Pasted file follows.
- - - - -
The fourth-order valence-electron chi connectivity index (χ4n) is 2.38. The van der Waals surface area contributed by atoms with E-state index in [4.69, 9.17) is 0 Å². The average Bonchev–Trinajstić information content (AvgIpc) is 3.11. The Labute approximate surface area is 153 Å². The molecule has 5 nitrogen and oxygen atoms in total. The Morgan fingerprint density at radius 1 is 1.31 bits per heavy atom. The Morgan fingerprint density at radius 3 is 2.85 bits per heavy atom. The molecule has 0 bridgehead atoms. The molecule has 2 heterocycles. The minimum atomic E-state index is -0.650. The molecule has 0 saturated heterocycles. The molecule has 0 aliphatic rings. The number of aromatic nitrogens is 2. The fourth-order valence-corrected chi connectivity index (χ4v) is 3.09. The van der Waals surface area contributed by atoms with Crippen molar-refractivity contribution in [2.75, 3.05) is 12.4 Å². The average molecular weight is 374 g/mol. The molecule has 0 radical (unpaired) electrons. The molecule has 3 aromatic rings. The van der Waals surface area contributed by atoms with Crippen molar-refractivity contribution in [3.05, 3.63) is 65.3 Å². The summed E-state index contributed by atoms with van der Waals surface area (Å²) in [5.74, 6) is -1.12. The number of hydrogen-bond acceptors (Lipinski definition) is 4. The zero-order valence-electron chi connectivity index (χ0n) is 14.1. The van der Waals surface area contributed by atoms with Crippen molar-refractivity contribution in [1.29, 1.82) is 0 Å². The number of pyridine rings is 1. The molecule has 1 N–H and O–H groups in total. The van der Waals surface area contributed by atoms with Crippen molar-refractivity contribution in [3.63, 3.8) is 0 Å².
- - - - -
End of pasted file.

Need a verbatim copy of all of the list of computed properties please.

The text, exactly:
The fourth-order valence-electron chi connectivity index (χ4n) is 2.38. The van der Waals surface area contributed by atoms with E-state index in [4.69, 9.17) is 0 Å². The average Bonchev–Trinajstić information content (AvgIpc) is 3.11. The Labute approximate surface area is 153 Å². The molecule has 5 nitrogen and oxygen atoms in total. The Morgan fingerprint density at radius 1 is 1.31 bits per heavy atom. The Morgan fingerprint density at radius 3 is 2.85 bits per heavy atom. The molecule has 0 bridgehead atoms. The molecule has 2 heterocycles. The minimum atomic E-state index is -0.650. The molecule has 0 saturated heterocycles. The molecule has 0 aliphatic rings. The number of aromatic nitrogens is 2. The fourth-order valence-corrected chi connectivity index (χ4v) is 3.09. The van der Waals surface area contributed by atoms with Crippen molar-refractivity contribution in [2.75, 3.05) is 12.4 Å². The average molecular weight is 374 g/mol. The molecule has 0 radical (unpaired) electrons. The molecule has 3 aromatic rings. The van der Waals surface area contributed by atoms with Crippen molar-refractivity contribution in [3.05, 3.63) is 65.3 Å². The summed E-state index contributed by atoms with van der Waals surface area (Å²) in [5.74, 6) is -1.12. The number of hydrogen-bond acceptors (Lipinski definition) is 4. The zero-order valence-electron chi connectivity index (χ0n) is 14.1. The van der Waals surface area contributed by atoms with Crippen molar-refractivity contribution in [1.29, 1.82) is 0 Å². The number of pyridine rings is 1. The molecule has 1 N–H and O–H groups in total. The van der Waals surface area contributed by atoms with Crippen molar-refractivity contribution in [3.63, 3.8) is 0 Å².